POSTCARD from Mexico N14

 

(By Fernando Rivadavia, April 3 to 12, 2004

              

 

 

A TRIP THROUGH CHIAPAS & OAXACA

 

 

PART 1:  

             Between April 3-12, 2004, I drove ~4500km around southern Mexico, mostly through the states of Chiapas and Oaxaca. This was my last trip in Mexico before returning to Brazil, the icing on the cake of the 6 months total I spent there, a great way to wrap it up and say ADIS to that fantastic country.

            Over 3 months have passed since I went on this trip and I hope I havent forgotten important details. I wish Id gotten around to writing this earlier, but life back in Brazil has been hectic. However if I do forget anything important, I have a few friends who can help fill in the gaps. After all I wasnt alone on this trip. Ed Read joined me in my Mexican travels for the 3rd time. Also, my good friend Joe Mullins from Ireland came along with his friend Helen Butler. Both are botanists/ geneticists and Joe is a CPer as well, having joined me in early 1996 on a 10-day CP trip in Brazil (a most memorable trip where we saw tons of cool CPs, including albino U.longifolia and my first ever U.nelumbifolia in the wild!).

            We squished into my small car and headed out early morning on Saturday April 3, driving ~1000km SE to the city of Villa Hermosa in the state of Tabasco, non-stop except to hitch a ride to and from a gas station when we were stranded without fuel, hehehe! We arrived still on time to check out the Parque-Museo La Venta, an excellent open-air mixture of park, botanic garden, zoo, and museum with lots of interesting Olmec sculptures, including huge stone heads!

Out of gas !

Photo : Ed. Read

A Giant Olmec Head sculpture.

 

Did you know that the Olmecs are now considered as the "mother-culture" of Mexico ?

 

More on the Giant Olmec Heads can (and should) be read here : link.

Photo : F. Rivadavia

            The next day we continued SE toward the famous Maya ruins of Palenque, where we spent all morning admiring the fantastic architecture amidst tropical rainforest. After lunch we headed S, stopping at the famous waterfalls of Agua Azul and Misol-Ha. We were hoping to see our 1st CPs of that trip in an area just N of Palenque, where supposedly several Utrics had been collected. But we didnt spot any suitable habitats there nor around the waterfalls.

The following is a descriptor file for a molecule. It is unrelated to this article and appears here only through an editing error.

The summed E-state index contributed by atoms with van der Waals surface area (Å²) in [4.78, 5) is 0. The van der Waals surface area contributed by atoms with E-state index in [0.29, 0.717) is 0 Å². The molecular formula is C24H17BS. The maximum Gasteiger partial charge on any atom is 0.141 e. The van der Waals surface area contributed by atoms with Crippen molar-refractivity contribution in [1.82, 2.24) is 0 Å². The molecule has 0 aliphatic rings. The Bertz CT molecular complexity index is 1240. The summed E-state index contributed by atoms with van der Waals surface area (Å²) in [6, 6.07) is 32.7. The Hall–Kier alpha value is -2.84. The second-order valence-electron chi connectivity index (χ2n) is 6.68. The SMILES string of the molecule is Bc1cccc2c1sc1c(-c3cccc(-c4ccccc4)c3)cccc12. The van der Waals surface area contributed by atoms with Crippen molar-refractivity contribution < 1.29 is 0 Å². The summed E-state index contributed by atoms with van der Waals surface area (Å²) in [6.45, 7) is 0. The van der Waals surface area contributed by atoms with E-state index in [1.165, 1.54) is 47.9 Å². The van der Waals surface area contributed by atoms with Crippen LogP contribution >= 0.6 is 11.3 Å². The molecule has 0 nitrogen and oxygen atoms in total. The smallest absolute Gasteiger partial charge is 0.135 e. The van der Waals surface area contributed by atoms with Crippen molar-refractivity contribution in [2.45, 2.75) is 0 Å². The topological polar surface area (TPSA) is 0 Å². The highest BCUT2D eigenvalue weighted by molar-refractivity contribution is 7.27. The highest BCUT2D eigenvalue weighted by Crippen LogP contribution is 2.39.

The water falls of Agua Azul.

Photo : Joe Mullins

The water falls of Miso-Ha.

Photo : Joe Mullins

            Just after dawn the next morning we did find our 1st CP: the ubiquitous P.moranensis. It was growing on N-facing banks by a roadside just outside the town of San Cristobal de las Casas, at ~2175m altitude. It was quite dry and only winter rosettes were present. We only spotted these because there were flowers and what nice flowers! Of all the numerous blooming P.moranensis Id seen in Mexico, none had such a rich dark pink color.

San Cristobal de las casas

Photo : F. Rivadavia

P.moranensis growing on N-facing banks by a roadside just outside the town of San Cristobal de las Casas, at ~2175m altitude.

Photo : F. Rivadavia

" It was quite dry and only winter rosettes were present. We only spotted these because there were flowers and what nice flowers! Of all the numerous blooming P.moranensis Id seen in Mexico, none had such a rich dark pink color."

Photo : F. Rivadavia

P.moranensis flowering from the winter rosette.

Photo : Ed. Read

P.moranensis flowering from the winter rosette.

Photo : F. Rivadavia

A winter rosettes of P. moranensis.

Photo : F. Rivadavia

" Of all the numerous blooming P.moranensis Id seen in Mexico, none had such a rich dark pink color."

Photo : Ed. Read

            From San Cristobal we drove SE towards another famous tourist spot, the Lagunas de Montebello, a series of beautiful lakes varying in color from emerald green to turquoise blue. Other than the beautiful scenery and rich local epiphytic flora, our passage through the Lagunas de Montebello was completed by yet more P.moranensis with lots of dark-pink flowers, similar to the ones wed seen near San Cristobal. These were growing at ~1550-1600m, all the way from the roadside down to rocks next to one of the lakes, mostly semi-shaded by pine forests on N-facing slopes. Both winter and summer rosettes were present, some varying from yellow-green to reddish.

Lagunas de Montebello.

Photo : F. Rivadavia

Lagunas de Montebello.

Photo : F. Rivadavia

Lagunas de Montebello.

Photo : F. Rivadavia

Ed. posing near a population of P. moranensis. 

Photo : F. Rivadavia

Pinguicula moranensis from Lagunas de Montebello.

Photo : F. Rivadavia

Pinguicula moranensis from Lagunas de Montebello.

Photo :Ed. Read

Pinguicula moranensis from Lagunas de Montebello.

Photo : Ed. Read

Pinguicula moranensis from Lagunas de Montebello.

Photo : F. Rivadavia

Pinguicula moranensis from Lagunas de Montebello.

Photo : Ed. Read

Pinguicula moranensis from Lagunas de Montebello.

Photo : F. Rivadavia

 

Pinguicula moranensis from Lagunas de Montebello.

Photo : F. Rivadavia

 

            The 3rd day of our trip was not yet over and we still had a bit of driving to do. We continued driving S along the Guatemalan border, trying to get as close as possible to what would be our main objective the following day: isolated highlands around the small towns of El Porvenir and la Grandeza. Our hope was to find the elusive P.clivorum.

 

To be continued on POSTCARD N14 Part 2